I like to think there’s a little artist in each of us. Even that really brainy gal I talk to who loves her numbers and insists she has zero art ability beyond stick figures. But drawing isn’t the only artistic medium.
I often ask people, “Have you ever worked with ceramics?” I spend many hours in WCC’s ceramics studio, and I’ve known a person or two who had never touched the stuff but ended up having savant-like aptitudes once they got their hands on it. I feel we never truly know where our artistic barriers rise and fall until we dive in.
Last month, I had the pleasure of sitting down with the newly featured artists–Jon Hamblin, Jodi Endicott and Sarah Hyland–showcased in “Taking Flight,” the current exhibit at WCC’s Gallery ‘Iolani. I wanted to find out where they got their starts and what advice they had for other artists like me.
Water-colorist and current WCC student Sarah Hyland has a unique-looking style all her own. Wrapped in whimsy and adorned in soothing warm tones, the illustrations lining her portfolios are both striking and inviting. I asked her what sources she tapped to fire her creative flow.
“Nature, or environmentalist themes, global warming, animal rites, animals … ” Hyland said. “I love animals.”
Jon Hamblin’s work is a rich tapestry of beautiful acrylics on canvases of aluminum roofing. A mesmerising fusion of metal, paint and symbolism are combined.
He spoke to me about his travels, sharing his experiences in the jungles of Belize via the Peace Corps. But it was Jon’s time in Haiti, where his father’s work as a physician had taken him and the whole family, that would inevitably introduce him to his calling.
“When I was a little boy, watching with his blue eyes; I was just looking at the Haitians doing the most amazing art from materials that they just found.”
Hamblin recalled one artist in particular.
”I’ll never forget this guy. He had old cans … evaporated milk cans that he made a suitcase out of that he was trying to sell. I just never forgot that.”
Jodi Endicott’s display pieces branch into several different styles ranging from assemblage to canvas to hybrid cemented animal forms. She takes her art to the next level with life-sized representations for all her animal forms, including life-sized chickens, pigs comprised of blackened cement, chicken wire and more.
During an open gallery session with all the artists, one attendee asked, “What do you do when you have a roadblock? How do you remove it?
Endicott replied, “I have a really busy mind. And as long as it stays really caffeinated and there’s really good music on, I have no problem.”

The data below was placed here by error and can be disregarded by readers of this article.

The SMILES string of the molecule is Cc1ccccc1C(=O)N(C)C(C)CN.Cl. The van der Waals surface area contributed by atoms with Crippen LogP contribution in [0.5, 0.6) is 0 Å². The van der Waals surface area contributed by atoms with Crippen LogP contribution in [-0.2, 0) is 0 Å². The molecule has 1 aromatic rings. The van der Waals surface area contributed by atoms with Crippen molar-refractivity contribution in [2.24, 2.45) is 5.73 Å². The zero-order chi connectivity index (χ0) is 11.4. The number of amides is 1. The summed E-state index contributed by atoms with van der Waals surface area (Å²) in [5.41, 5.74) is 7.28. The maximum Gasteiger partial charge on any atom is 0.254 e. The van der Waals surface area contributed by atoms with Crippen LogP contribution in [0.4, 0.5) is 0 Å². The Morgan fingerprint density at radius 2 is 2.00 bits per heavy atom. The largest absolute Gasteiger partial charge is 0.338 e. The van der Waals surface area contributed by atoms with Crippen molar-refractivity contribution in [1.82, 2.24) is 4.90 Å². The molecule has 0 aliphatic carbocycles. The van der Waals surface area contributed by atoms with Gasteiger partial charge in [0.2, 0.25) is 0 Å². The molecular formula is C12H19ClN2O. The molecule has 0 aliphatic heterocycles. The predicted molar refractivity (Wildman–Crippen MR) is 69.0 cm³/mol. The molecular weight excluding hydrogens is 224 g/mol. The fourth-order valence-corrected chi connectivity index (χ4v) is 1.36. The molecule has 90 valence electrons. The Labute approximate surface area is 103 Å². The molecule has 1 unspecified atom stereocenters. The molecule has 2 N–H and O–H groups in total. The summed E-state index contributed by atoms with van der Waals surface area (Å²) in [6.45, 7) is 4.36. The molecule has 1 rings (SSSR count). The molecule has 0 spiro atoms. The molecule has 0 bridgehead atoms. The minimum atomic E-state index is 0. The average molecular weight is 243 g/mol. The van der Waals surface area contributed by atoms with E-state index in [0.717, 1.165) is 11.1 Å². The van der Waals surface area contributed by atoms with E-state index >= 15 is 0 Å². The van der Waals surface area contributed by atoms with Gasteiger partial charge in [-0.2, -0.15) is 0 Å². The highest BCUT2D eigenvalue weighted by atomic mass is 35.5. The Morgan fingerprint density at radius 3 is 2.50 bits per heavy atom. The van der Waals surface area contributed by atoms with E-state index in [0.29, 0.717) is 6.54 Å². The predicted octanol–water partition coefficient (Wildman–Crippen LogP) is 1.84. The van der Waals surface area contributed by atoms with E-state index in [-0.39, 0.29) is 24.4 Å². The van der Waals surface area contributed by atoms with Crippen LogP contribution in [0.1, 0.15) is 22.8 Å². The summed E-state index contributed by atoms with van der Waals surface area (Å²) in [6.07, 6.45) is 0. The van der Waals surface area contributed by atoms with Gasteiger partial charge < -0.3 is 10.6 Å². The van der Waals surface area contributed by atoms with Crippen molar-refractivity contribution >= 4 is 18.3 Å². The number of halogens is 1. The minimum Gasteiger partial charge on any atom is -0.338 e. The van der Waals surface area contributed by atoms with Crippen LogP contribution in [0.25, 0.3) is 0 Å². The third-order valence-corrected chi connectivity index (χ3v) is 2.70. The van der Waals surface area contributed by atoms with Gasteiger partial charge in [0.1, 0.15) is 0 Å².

She went on to say, “Driving and listening to music right outside the Pali tunnels where Kailua side going to town is. There must be something really magical or spiritual there because I’ll be thinking about things all the way up, and when I get to that place, it’s like, boom! I see it. I know what to do next! Just go for a drive.” She ended with a hearty laugh
Hamblin and Endicott shared the adversities and tribulations that artists will at some point face. They talked about running the gamut from shady art house auctions to finicky buyers who may commision work but later leave you hanging to seedy fundraisers devaluing one’s art to net a bigger profit.
“Just don’t ever give up,” Endicott said. “There’s so many obstacles in your way. Now that I’m older, I always I have that saying. It’s like we walk around being insecure all the time. And the other thing that always live by is, ‘Am I moving forward?’”
She paused and then said, “And I always know, if I’m seeing obstacles, then I’ve lost sight of my goal. So how did I know I wanted to be an artist? I guess I had to live a lot.”
One of the final pieces of wisdom the artists shared was an issue near and dear to all proverbial starving artists: how to conserve cash on quality art supplies and how to get work.
Their parting tips: Never go to art supply stores–they are too expensive. Go to the hardware stores and look for discounted mis-mixed paints. Also, people throw stuff out, so drive around. Look at trash piles.
And lastly, they said, “A lot of the time we wait around for people to come to us and make things happen, or say it’s okay. Don’t do that. Just go make it happen.”
by Anthony Davis, Ka ‘Ohana Staff Reporter